distribution and create stronger
peasant class as role models
(wager on the strong).
• Peasant land bank had unused
land made available.
• Consolidation of strip farms
Rich peasant class expanded, but
remained angry over available
2m peasants left land and created
labour shortages, exacerbated by
War Communism NEP
• Showed lack of care for • Wealthier peasants
peasants. increased [kulaks].
• Grain requisitioning. • In 1925 they were defined
as owning 3 cows, 1928 it
• 3 types of peasant, poor, was 6.
middling and the kulak. • Suffered from higher taxes,
• Denounced by village poor disenfranchised and
= Cheka class war. children barred from
• Peasants still looked down secondary school.
on by Bolsheviks. • Were able to criticise
Bolsheviks = Bol. attacks.
• Small farm units into bigger
• Lenin wanted gradual
approach, only 3% by 1929.
• Shortages believed to be
part of hoarders during NEP.
• 1927-8 saw push for
collectivisation – “socialism
in the countryside”.
• Matched by de-kulakisation.
Process of Collectivisation
• Meant to be voluntary.
• Explained to peasants, komosols
and poor peasants denounced
kulaks ad created fear.
• Kolkhozy (pure) or Sovkhozy
• 1930 58% claimed collectives,
• Opposition saw Bransk-oblast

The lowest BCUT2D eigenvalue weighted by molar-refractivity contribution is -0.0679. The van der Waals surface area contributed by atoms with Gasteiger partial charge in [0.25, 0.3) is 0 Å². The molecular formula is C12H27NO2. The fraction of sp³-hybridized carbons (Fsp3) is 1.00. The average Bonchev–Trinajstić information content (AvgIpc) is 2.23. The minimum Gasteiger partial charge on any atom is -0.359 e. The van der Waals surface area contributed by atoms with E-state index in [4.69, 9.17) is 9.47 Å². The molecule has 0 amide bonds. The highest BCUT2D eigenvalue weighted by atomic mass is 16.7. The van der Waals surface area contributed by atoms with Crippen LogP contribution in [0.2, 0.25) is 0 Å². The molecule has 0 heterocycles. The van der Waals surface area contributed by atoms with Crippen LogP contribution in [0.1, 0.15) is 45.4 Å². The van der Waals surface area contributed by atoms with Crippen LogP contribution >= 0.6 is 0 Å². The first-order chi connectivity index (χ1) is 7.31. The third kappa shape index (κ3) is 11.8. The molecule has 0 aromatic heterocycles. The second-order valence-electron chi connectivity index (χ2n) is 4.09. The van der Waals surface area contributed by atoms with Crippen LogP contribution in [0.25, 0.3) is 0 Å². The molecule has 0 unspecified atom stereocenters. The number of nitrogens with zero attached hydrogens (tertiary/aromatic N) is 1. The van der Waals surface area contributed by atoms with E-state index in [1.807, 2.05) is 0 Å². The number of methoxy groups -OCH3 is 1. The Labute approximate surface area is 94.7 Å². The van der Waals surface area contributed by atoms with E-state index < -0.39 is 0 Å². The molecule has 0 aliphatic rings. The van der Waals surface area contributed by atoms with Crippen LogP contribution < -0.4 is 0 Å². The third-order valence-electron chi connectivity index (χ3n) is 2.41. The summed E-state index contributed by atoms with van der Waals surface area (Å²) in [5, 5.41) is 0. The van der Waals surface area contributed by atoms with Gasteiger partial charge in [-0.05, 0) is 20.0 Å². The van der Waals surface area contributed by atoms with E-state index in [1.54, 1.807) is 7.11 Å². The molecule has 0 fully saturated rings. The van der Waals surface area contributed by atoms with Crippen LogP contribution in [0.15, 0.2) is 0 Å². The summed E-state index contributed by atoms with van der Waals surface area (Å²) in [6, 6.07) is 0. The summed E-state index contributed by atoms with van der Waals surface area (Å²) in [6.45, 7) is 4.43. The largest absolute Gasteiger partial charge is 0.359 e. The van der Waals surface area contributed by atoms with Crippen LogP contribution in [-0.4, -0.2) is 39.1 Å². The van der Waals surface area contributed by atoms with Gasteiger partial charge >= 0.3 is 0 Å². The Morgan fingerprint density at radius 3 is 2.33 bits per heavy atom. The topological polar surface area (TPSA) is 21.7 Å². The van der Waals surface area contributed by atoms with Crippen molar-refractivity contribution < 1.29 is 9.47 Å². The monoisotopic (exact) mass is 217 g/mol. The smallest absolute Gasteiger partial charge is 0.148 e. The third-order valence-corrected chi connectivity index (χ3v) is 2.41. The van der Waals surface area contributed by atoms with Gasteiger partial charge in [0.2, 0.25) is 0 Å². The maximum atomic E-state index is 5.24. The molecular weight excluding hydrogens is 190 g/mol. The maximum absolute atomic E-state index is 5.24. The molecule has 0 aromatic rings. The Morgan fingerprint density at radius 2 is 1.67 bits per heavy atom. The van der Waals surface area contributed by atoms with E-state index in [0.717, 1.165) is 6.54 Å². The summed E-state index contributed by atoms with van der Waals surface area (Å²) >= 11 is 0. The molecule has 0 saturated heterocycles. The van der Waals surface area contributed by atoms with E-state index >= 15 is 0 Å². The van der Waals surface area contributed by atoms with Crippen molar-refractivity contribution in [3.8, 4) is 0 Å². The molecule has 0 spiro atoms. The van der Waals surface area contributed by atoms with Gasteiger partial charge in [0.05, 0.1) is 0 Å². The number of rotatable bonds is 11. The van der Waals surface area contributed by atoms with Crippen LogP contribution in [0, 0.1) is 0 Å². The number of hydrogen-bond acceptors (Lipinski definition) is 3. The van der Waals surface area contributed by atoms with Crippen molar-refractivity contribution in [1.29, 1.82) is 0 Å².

reject Komosols, migrationin
Kazakhstan saw 75% migrate.
• Opposition led to “Dizzy with
Success” paper and peasant
allowed to leave collectives.
• 1937 = 98% of peasants • Disrupted by 1932-34
• Now allowed to keep • Payments of kolkhozy
small plots of land (more farmers improved.
productive than • 1941 98% collectivised,
collectives). still disliked.
• MTS stations set up, • Hated 1930 end of the
meant to distribute seed, mir, wanted to make
collect grain and decide extra independence,
levels of payment. realised famine not
prevented by collectives.
Khrushchev and Agriculture
• G. Hosking “[Khrushchev] • Tried to provide more
never fully got to grips with incentives by reducing
the authoritarian and taxes, increasing electricity
bureaucratic structure of provision to rural areas and
agricultural administration”. raised prices on state
• Khrushchev believed procurements.
himself to be an expert. • Changes angered urban
• Removed MTS stations and workers over price rises.
merged smaller collective • 1962-63 saw bad weather
farms, believed this would and harvests = riots, worst
improve production. at Budyenni Locomotive
Works, 23 protesters shot
Virgin Land Scheme
• Designed to increase • Failures:
cereal production. – Land overused and crops
• Meant to be achieved not rotated.
through increase in – Soil fertility fell and soil
erosion made many areas
cultivated land. too arid for cultivation.
• 1950 96m acres allocated – Largely cut corners due to
for wheat production, speed of implementation.
1964 = 165m acres. – Productivity and
• Sense adequate food was production fell.
being produced. – Main reason Khrushchev